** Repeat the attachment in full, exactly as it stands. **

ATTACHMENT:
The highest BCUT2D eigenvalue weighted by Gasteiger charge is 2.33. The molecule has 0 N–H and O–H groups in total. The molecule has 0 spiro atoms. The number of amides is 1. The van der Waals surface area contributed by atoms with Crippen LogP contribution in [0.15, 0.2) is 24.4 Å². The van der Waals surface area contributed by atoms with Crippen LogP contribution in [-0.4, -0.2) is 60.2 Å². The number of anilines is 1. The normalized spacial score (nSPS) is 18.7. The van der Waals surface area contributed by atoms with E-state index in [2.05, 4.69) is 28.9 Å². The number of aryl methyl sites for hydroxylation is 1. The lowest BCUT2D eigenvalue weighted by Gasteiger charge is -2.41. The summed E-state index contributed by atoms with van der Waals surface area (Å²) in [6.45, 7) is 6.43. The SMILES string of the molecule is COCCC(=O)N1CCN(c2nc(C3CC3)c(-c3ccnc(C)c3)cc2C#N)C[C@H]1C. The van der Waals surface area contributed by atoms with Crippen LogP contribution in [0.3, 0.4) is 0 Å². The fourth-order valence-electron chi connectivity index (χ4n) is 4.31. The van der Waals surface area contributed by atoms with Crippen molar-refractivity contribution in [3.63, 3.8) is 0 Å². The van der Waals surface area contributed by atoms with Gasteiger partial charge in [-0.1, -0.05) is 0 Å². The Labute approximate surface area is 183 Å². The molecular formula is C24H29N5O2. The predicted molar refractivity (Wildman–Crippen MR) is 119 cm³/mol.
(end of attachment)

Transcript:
The highest BCUT2D eigenvalue weighted by Gasteiger charge is 2.33. The molecule has 0 N–H and O–H groups in total. The molecule has 0 spiro atoms. The number of amides is 1. The van der Waals surface area contributed by atoms with Crippen LogP contribution in [0.15, 0.2) is 24.4 Å². The van der Waals surface area contributed by atoms with Crippen LogP contribution in [-0.4, -0.2) is 60.2 Å². The number of anilines is 1. The normalized spacial score (nSPS) is 18.7. The van der Waals surface area contributed by atoms with E-state index in [2.05, 4.69) is 28.9 Å². The number of aryl methyl sites for hydroxylation is 1. The lowest BCUT2D eigenvalue weighted by Gasteiger charge is -2.41. The summed E-state index contributed by atoms with van der Waals surface area (Å²) in [6.45, 7) is 6.43. The SMILES string of the molecule is COCCC(=O)N1CCN(c2nc(C3CC3)c(-c3ccnc(C)c3)cc2C#N)C[C@H]1C. The van der Waals surface area contributed by atoms with Crippen LogP contribution in [0.3, 0.4) is 0 Å². The fourth-order valence-electron chi connectivity index (χ4n) is 4.31. The van der Waals surface area contributed by atoms with Crippen molar-refractivity contribution in [3.63, 3.8) is 0 Å². The van der Waals surface area contributed by atoms with Gasteiger partial charge in [-0.1, -0.05) is 0 Å². The Labute approximate surface area is 183 Å². The molecular formula is C24H29N5O2. The predicted molar refractivity (Wildman–Crippen MR) is 119 cm³/mol.